State health exchanges are reporting a surge in enrollment -- and consumer interest -- as they near a late December deadline to purchase insurance coverage.
If November had an Obamacare surge, consider this the December deluge. California averaged 15,000 daily enrollments early last week, about double the sign-ups the state had in early December. New York is now seeing about 4,500 residents choosing plans each day and, in Connecticut, the number is hovering around 1,400.
With consumer interest seeming to spike, these states and others are increasing call center staffing by half.
"We continue to see a tremendous increase in enrollment," says Lisa Sbrana, counsel to New York State of Health. "We're averaging between 1,200 and 1,500 calls per hour and have seen a 34 percent increase in enrollment from last week to this week."
The rush comes before a Dec. 23 deadline to purchase coverage that would begin on Jan. 1. While open enrollment does run through the end of March, the Dec. 23 deadline could be especially important to those who currently purchase coverage and don't want to fall into an insurance gap -- and those who have anticipated the health-care law's insurance expansion.
While states did expect a last-minute rush, some report being taken a bit off guard by how quickly it happened.
Kevin Counihan, executive director of Access Health CT, says his call centers weren't prepared for volume to triple in 6,000 daily inquiries recently. Connecticut has had approximately 47,000 people enroll in coverage since October, with the number evenly split between private insurance and Medicaid sign-ups.
"We didn't staff up fast enough for those calls," he says. "We've now increased our staff by over 50 percent, but that's an area where we're not happy."
Kentucky's exchange, the Kynect, has increased staffing in its call center from 100 to 150 workers as the number of inquiries has climbed. The state has so far had 23,000 people sign up for private health insurance plans. Kynect executive director Carrie Banahan estimates that her state is seeing approximately 3,000 people approved either for Medicaid or to purchase a private plan daily.
"We started about two or three weeks ago at 1,000 and then increased to 2,000, so we're very excited about that response," she says.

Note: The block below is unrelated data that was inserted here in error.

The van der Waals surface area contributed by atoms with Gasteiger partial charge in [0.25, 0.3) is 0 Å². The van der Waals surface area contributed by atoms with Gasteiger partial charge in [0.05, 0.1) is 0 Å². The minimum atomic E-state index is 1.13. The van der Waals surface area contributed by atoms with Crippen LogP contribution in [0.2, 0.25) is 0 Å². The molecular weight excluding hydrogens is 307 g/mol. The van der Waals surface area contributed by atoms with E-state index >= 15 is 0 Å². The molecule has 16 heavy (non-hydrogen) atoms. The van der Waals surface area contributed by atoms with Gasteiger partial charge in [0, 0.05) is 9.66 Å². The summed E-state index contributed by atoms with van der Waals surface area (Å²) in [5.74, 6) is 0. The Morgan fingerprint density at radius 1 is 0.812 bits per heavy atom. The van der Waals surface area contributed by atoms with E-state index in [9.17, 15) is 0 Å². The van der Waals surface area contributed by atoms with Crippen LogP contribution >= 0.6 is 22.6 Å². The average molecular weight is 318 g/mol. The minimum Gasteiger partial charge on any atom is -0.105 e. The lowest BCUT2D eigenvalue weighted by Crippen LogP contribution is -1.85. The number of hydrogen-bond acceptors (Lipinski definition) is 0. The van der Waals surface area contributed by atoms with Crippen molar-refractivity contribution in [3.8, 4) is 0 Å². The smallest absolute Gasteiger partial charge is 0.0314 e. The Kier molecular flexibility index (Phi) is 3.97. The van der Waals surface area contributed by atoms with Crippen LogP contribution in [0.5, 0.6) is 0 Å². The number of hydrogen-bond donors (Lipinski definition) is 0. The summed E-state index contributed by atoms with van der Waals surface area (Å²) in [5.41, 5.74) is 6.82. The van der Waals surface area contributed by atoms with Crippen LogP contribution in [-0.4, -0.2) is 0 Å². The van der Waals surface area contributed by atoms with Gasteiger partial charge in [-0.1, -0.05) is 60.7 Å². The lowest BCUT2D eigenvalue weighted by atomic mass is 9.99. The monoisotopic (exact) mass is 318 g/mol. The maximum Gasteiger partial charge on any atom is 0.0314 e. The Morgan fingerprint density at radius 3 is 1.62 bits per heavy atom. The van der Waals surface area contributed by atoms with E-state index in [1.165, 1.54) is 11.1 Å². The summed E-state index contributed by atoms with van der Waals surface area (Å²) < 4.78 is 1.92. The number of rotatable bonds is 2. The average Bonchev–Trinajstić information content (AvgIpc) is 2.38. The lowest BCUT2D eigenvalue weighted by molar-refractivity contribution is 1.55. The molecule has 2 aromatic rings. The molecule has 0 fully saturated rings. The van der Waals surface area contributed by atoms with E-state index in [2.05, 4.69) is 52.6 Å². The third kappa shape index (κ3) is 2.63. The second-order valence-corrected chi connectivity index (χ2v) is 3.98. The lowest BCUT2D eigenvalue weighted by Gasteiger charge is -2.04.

These state-run marketplaces have also begun to report initial data on who is actually signing up for coverage. Most report enrollment of young adults to hover around 20 to 30 percent of those purchasing coverage. The White House has previously said it would hope that 40 percent of enrollees nationally were under 35.
Officials cautioned, though, that these preliminary numbers may not be representative, as they have always expected younger shoppers to sign up later in the open enrollment period.
"I think this focus on risk mix by age is very premature," Connecticut's Counihan says, who says 30 percent of his states' enrollees are under 35. "In large part because we're only two-and-a-half-months into open enrollment. The focus on age is a little bit early."
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Minnesota's exchange head has resigned. "The head of Minnesota's health insurance marketplace resigned Tuesday after facing criticism over the troubled rollout and a questionably timed vacation in Costa Rica. April Todd-Malmlov submitted her resignation during an emergency closed session of the government board of MNsure, Minnesota's version of the insurance exchange that's tied to the federal health care overhaul. She had been under increasing pressure over insurance sign-up problems and failed to get a vote of confidence from Democratic Gov. Mark Dayton last week." Elizabeth Stawicki and Catherine Reichert in MPR News.
Maryland extends enrollment period for January coverage. "Consumers seeking to obtain coverage starting Jan. 1 through Maryland’s online health insurance exchange will get a few more days to apply, Gov. Martin O’Malley said Tuesday. O’Malley (D) said that all private insurers participating in the exchange, which has been riddled with technical glitches, have agreed to extend the enrollment deadline for January from Dec. 23 to Dec. 27." John Wagner in The Washington Post.
Wall Street analysts see hospital admissions falling. "U.S. hospital admissions in November were the weakest in more than a decade, under pressure from a change in reimbursement rules for Medicare patients and confusion tied to the problem-ridden rollout of Obamacare, according to a survey by Citi Research. New billing rules for the Medicare program for the elderly and disabled require hospitals to treat patient stays lasting less than "two midnights" as an outpatient visit." Susan Kelly for Reuters.